For a long time, dancers were taught to be seen and not heard. But building students’ confidence when it comes to their voices can help them to not only become more versatile performers, but also to become better at advocating for themselves both in and out of the studio.
Whether preparing your students to speak and sing onstage, or to transition into commercial work or musical theater, here are some ways you can incorporate voicework into their training.
Promote Awareness of the Breath
Unlike actors or singers, dancers aren’t taught to think much about different ways of breathing. But encouraging your students to pay attention to their breath, and where it’s coming from, can be beneficial whether they’re using their voices onstage or not.
“What you need to do physically when you sing or speak is a different use of the diaphragm than when you dance,” says Kay Cummings, who taught acting and choreography at NYU’s Tisch School of the Arts. She says it is useful to talk about breath as a continuum originating from the upper to the lower torso and that can be shallow or deep.
Elizabeth DeMent, a longtime member of dance theater company Big Dance Theater who teaches choreographic workshops around the country, says that when it comes to breathing it’s not about right or wrong, but just experimenting. She learned to stop speaking from her throat by spending countless hours lying on the floor, humming to feel vibrations in different parts of her body.
One of her go-to breathing exercises, passed down from Big Dance Theater co-founder Paul Lazar, starts with suspending a “shhh” sound for 10 to 12 seconds. “Go all the way to the bottom of your breath and do that four or five times to expand your lungs,” she says. “Next are little puppy pants, which is shallow breathing while sticking out your tongue. Then try bringing it into a deeper resonance, so you become like an ape.”
Make It Feel Natural
We spend much of our lives talking while moving, from telling a story to a friend while on a walk to explaining a dance step while demonstrating. Yet when asked to speak while dancing, many dancers become shy. “I don’t think there’s anything more vulnerable, especially for a dancer, than using your voice,” says DeMent.
To encourage dancers to overcome their inhibitions, it can help to keep exercises pedestrian at first. Have your students walk around the room, weaving in and out of each other, and greet each other along the way. You can also pair them up, and instruct them each to talk for a full minute about what they’ve done so far that day while moving the whole time; they can either improvise or rely on a familiar combination.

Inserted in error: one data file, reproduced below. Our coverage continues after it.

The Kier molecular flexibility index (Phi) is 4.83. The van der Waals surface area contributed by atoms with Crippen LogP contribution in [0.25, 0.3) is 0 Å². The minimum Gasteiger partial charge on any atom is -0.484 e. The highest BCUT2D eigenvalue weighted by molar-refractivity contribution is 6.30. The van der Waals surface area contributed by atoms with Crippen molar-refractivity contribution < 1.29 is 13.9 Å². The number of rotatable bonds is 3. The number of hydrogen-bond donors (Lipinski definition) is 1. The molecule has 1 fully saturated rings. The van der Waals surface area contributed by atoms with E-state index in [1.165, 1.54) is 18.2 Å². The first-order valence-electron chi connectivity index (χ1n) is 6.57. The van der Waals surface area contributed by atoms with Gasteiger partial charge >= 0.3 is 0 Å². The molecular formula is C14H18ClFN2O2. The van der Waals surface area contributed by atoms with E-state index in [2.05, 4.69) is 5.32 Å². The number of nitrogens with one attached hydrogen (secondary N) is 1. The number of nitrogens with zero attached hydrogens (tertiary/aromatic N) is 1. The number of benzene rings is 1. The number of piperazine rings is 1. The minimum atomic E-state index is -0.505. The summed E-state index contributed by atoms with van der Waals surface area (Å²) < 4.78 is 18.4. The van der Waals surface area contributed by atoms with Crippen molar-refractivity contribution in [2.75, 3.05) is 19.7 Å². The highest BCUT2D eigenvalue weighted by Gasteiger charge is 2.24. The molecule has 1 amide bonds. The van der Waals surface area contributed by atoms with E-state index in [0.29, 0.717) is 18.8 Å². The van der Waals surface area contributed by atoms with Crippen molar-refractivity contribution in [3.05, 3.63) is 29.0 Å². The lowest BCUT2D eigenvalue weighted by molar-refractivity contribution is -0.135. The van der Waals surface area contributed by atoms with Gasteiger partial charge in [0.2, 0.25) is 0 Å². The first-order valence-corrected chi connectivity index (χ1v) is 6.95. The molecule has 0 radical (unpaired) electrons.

To help dancers let go of the nervousness that often comes up when voicework is introduced, DeMent has them vigorously shake their bodies. “I just want them to shake off all that training and all that preciousness,” she says. “Start shaking with your feet or any part of your body, and let it grow until you can’t be self-conscious anymore.”
DeMent also urges students to lean into silliness and ridiculousness. Her favorite vocal warm-up has dancers standing in a circle and focusing on different resonances. “You make one tone at the highest point, and move from your head to your nasal to your sinus area, passing it through your body,” she says. “Let it move into your throat, then solar plexus, diaphragm, lower belly and even lower.” Next, do the opposite, starting from low to high. She also likes repeating the phrase, “Many mumbling mice are making magic music in the moonlight. Mighty nice,” in different voices. Encourage students to make weird or ugly sounds without judgment.
Focus on the Meaning
To get used to unfamiliar text being thrown their way, Cummings suggests dancers seek out the underlying meaning in the words. “If you can find the connection between the person and what they’re saying, it becomes much easier,” she says.
She recommends having dancers start by writing a short paragraph about something that they care about. “Take the feelings it evokes, and see how that makes your body feel, and what kind of movement comes from those feelings,” says Cummings. “Then, try and put the two together. Try it five different ways.” This skillset can help dancers when they’re handed a script or preparing for a singing audition.
Cummings believes that for dancers, learning to wed their voices and their physical bodies will help them to gain confidence whether or not they’re being asked to speak onstage. “A lot of people go into dance because they don’t want to talk,” she says. “But learning to use your voice is showing strength. It’s a generous act. After all, performing is about sharing yourself with others.”